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What Are Georgia’s Child Custody Relocation Laws? If You Get Divorced In Georgia Can You Move To A Different State With Your Kids?

Georgia custody relocation situations are among the most complex and contentious cases in family law. Our attorneys are often asked the following questions:

“If I want to move to another state with the children, can my spouse or ex stop me?”

“If my ex tries to relocate outside of Georgia with the children, can I stop them?”

“Will I get custody if my ex tries to move with the kids”?

“How is custody impacted by relocation?”

“Am I stuck in Georgia with the kids”?

“Should I give notice of my intent to relocate?”

“Is relocation possible for a custodial parent in Georgia?”

“Can I have a sample Georgia out of state parenting plan?”

“What are the Georgia custody and relocation laws?”

Perhaps of the utmost importance, both the moving parent and the non-relocating parent should immediately consult with a family law attorney regarding the timing of any potential move, the timing of giving proper notice of a relocation, and whether or not a modification of custody or modification of visitation is the appropriate course of action. These are very complex and intricate issues with many moving parts, and the sooner you consult with a family law attorney, the better.

Interestingly, not very long ago, Georgia Courts presumed that a relocation by the custodial parent was in the children’s best interests. However, that is no longer the case. Instead, any determination is made on a case by case basis. When the custodial parent relocates (or gives notice of intent to relocate) and the non-custodial parent in turn files a modification of custody, there is no presumption that the relocating parent will lose custody nor is there a presumption in favor of the relocating parent. See the landmark Georgia custody relocation case of Bodne v. Bodne, 277 Ga. 445 (2003) and also Weickert v. Weickert, 268 Ga. App 624 (2004). As with all Georgia custody modification cases, there must be a finding of a new material change in the circumstance affecting the child’s best interests before a modification based on relocation may be made.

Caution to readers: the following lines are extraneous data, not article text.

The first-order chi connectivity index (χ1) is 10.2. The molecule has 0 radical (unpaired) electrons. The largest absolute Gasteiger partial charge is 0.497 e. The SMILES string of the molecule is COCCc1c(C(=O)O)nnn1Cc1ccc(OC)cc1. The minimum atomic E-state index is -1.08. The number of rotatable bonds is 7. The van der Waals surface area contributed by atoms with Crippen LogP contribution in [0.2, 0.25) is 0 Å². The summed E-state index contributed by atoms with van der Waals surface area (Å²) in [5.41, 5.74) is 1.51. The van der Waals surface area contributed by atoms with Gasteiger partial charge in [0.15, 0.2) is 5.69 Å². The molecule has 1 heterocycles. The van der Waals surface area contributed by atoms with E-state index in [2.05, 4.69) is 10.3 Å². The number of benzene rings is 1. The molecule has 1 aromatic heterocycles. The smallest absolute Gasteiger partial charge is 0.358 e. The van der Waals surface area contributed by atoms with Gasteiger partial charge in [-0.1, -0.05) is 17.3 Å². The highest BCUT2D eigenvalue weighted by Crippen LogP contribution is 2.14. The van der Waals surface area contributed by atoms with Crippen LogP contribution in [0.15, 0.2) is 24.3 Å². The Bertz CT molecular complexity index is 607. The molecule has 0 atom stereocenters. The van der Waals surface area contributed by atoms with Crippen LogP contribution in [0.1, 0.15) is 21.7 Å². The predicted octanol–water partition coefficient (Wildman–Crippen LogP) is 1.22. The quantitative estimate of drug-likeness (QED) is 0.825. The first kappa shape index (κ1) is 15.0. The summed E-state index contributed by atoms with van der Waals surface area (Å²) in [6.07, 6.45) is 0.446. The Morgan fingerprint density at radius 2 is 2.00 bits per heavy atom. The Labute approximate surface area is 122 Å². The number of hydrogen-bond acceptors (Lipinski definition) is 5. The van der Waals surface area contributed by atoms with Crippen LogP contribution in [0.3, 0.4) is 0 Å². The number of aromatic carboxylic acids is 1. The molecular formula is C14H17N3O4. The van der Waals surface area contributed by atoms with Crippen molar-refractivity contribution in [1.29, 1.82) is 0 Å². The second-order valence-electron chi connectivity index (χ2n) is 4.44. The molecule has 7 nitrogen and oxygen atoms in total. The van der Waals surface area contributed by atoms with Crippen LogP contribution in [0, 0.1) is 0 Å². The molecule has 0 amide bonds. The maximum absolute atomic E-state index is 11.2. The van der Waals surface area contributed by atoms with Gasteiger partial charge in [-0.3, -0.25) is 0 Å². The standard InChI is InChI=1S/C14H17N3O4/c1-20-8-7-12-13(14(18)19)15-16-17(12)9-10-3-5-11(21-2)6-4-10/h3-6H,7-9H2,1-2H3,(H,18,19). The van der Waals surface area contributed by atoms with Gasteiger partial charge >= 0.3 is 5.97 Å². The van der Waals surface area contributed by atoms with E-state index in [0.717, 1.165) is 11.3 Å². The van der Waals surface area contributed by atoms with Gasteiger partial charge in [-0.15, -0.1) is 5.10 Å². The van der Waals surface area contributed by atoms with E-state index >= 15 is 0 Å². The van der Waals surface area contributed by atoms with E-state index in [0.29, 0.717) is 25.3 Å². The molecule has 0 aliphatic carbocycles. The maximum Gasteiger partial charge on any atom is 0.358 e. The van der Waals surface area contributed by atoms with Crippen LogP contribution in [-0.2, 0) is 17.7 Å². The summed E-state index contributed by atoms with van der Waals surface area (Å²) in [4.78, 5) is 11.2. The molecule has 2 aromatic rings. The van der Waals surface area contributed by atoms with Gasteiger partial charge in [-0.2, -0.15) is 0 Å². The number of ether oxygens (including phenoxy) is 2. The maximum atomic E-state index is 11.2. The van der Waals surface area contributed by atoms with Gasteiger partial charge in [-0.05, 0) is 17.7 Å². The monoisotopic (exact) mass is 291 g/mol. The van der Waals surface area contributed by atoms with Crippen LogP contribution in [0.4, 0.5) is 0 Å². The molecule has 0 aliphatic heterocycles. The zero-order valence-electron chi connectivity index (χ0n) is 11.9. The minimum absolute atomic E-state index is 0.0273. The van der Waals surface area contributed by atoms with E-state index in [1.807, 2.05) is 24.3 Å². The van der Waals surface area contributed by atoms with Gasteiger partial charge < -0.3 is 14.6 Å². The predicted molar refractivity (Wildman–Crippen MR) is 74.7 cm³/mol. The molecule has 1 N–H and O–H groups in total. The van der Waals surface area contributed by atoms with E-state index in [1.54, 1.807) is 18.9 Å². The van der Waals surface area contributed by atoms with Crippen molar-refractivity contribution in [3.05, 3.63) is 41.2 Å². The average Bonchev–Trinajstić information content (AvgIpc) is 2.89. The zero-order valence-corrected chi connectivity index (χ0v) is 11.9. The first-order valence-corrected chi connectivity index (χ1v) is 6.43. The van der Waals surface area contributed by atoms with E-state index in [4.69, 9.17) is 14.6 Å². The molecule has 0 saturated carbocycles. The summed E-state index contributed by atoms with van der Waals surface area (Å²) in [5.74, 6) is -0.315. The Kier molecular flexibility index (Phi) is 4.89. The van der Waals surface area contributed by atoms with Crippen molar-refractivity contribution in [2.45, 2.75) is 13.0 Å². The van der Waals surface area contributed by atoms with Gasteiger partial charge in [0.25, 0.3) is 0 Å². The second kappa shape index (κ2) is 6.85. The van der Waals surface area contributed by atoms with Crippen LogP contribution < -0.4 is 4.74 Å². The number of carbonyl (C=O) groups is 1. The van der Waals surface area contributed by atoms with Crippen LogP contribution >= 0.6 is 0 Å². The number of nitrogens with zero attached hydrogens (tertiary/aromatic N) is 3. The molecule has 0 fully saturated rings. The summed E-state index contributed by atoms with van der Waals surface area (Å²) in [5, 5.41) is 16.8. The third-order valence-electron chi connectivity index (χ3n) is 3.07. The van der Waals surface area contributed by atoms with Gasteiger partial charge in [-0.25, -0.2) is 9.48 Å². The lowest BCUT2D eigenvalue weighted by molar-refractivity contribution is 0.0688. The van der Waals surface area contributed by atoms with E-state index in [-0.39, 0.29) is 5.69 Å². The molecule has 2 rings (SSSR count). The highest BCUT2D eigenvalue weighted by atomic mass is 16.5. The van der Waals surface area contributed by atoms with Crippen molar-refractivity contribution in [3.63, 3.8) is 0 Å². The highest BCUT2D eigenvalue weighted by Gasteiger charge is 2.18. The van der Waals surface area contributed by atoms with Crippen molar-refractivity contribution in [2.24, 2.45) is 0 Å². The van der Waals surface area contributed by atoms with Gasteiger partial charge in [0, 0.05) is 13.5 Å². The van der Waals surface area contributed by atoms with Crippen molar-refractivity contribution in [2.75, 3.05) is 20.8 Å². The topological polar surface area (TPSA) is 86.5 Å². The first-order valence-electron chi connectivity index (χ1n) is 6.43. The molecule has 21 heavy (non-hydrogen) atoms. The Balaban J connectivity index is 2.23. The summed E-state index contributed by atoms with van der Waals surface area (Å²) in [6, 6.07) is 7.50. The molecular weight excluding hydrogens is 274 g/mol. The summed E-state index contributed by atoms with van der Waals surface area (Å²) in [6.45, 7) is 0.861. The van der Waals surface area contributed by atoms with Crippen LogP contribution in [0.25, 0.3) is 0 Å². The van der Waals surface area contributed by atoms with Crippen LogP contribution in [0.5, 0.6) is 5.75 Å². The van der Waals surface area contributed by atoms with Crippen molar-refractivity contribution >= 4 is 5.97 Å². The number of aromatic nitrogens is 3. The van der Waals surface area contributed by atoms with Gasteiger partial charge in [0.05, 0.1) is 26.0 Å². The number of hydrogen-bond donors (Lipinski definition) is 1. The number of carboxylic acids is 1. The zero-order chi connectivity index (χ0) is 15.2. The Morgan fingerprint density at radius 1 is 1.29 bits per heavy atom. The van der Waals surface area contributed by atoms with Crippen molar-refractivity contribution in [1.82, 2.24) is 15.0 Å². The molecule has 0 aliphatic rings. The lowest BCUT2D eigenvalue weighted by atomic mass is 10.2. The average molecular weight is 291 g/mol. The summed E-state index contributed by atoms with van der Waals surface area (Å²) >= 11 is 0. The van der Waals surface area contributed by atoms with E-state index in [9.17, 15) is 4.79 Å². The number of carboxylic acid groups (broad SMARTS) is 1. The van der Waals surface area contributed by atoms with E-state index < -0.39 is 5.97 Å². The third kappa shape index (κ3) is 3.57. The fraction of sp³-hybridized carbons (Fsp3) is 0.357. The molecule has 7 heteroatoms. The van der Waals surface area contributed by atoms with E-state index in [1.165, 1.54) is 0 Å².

The paramount issue in relocation disputes should be whether the relocation is or is not in the best interests of the child. Georgia Courts have found that in this complex equation, the following factors are to be considered:

  • a child’s relationship with the non-custodial parent;
  • the custodial parent’s reason for relocating;
  • his or her ties to local schools and friends;
  • the child’s or children’s age;
  • the stress and instability of relocation and the corresponding benefits of consistency and stability for the child or children;
  • the interests of the entire binuclear family;
  • the dynamics of the custodial parent’s new family unit;
  • the recommendations of a Guardian ad Litem; and
  • any other relevant factors may be taken into consideration by the Court.
  • Further, the Court will consider whether or not any child over the age of 14 has signed an election affidavit to move with the relocating parent or prefers to stay with the non-relocating parent.

Also, it is always a good idea to be familiar with Georgia’s child custody statute as the factors the judges in Georgia are supposed to consider are located there and contain a roadmap for what is in a child’s best interests. The Georgia child custody statute is O.C.G.A. 19-9-3 and located on our website here.

If you need help or advice with a child custody relocation matter, please don’t hesitate to call us.